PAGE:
Wednesday, January 22, 2014

Hailey P&Z set to discuss school zoning

Syringa Mountain School pursuing alternative options

Express Staff Writer

    The Hailey Planning and Zoning Commission will hold a public meeting on Monday, Feb. 10, to consider an amendment to the city’s zoning ordinance that would change schools from permitted uses to conditional uses in some zones in the city.
    The change would continue to allow schools in the General Residential, Business and Limited Business zones, but make mandatory a list of requirements that would ensure, according to language in city law, that the school “not create excessive additional requirements at public cost for additional services.”
    Community Development Director Micah Austin said the Feb. 10 meeting would address parking, safe landscaping and street-siting requirements.
    “More commonly than not, schools are conditional uses in cities,” Austin said.
    Austin said he is working on the criteria with representatives of the Syringa Mountain School, which was denied approval of its design for a site in the China Gardens subdivision of Hailey.
    Two criteria exist now for parking at elementary and middle schools in Hailey. One requires one space for every teacher or employee. The other requires one space for every two seats in assembly areas. (A 500-seat auditorium would require 250 parking spaces.)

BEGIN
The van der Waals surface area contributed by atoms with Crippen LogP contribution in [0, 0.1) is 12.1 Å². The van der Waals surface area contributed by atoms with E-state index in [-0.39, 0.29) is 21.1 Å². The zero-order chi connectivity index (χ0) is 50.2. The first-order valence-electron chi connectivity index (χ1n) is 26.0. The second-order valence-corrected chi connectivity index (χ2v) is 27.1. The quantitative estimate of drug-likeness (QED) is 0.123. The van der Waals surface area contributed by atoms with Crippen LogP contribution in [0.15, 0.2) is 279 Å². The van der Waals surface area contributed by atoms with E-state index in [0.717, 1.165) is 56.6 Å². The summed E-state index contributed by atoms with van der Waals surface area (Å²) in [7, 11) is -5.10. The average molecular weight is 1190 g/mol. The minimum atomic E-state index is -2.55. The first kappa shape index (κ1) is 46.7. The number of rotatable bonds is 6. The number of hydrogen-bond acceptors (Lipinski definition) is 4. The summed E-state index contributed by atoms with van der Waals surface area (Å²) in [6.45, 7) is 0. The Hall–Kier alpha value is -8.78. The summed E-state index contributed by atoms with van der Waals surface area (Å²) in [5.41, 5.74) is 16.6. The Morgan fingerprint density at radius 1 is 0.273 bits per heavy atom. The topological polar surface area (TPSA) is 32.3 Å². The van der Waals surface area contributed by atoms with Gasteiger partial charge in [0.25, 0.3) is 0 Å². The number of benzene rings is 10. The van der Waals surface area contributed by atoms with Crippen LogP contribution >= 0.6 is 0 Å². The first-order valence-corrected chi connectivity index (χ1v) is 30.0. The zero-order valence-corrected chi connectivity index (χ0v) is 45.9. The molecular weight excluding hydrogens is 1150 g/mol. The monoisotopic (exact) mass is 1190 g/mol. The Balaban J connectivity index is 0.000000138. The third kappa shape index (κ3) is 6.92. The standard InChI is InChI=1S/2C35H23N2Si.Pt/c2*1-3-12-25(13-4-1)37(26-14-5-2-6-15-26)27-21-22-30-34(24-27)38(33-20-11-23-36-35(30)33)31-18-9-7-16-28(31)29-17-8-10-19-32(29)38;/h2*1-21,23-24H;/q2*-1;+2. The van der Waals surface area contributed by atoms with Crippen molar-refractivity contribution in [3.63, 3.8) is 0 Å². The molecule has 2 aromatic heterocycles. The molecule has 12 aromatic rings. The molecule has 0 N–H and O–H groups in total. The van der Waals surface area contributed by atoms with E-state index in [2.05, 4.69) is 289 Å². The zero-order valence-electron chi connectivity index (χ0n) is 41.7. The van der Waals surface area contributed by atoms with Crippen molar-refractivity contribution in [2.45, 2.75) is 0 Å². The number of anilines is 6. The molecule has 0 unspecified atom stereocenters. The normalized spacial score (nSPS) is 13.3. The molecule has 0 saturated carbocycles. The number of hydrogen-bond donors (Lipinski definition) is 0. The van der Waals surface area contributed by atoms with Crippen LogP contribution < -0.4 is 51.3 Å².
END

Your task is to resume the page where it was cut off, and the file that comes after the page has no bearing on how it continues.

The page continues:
Austin said the city was challenged by the school’s application because the proposed Waldorf-style school did not have a gymnasium or cafeteria in its plans with which to devise parking requirements.
    “If they (Syringa School) have assemblies, we have no mechanism to provide parking for those events,” Austin said.
    Austin said the Syringa Mountain School has since withdrawn its application to build in China Gardens and is pursuing several alternative options, including the leasing of existing buildings, the purchase of existing buildings, and the purchase of vacant land elsewhere to build on.
    Safe landscaping requirements will also be discussed at the meeting, and include the need for open spaces and low-lying vegetation around schools.
    “You want to keep as much area as possible visible from any given point,” Austin said.
    The P&Z will also review street-siting requirements, which will require that new schools be located on “collector streets,” larger and more heavily trafficked streets such as Woodside Boulevard and Myrtle Streets in Hailey.
Tony Evans:

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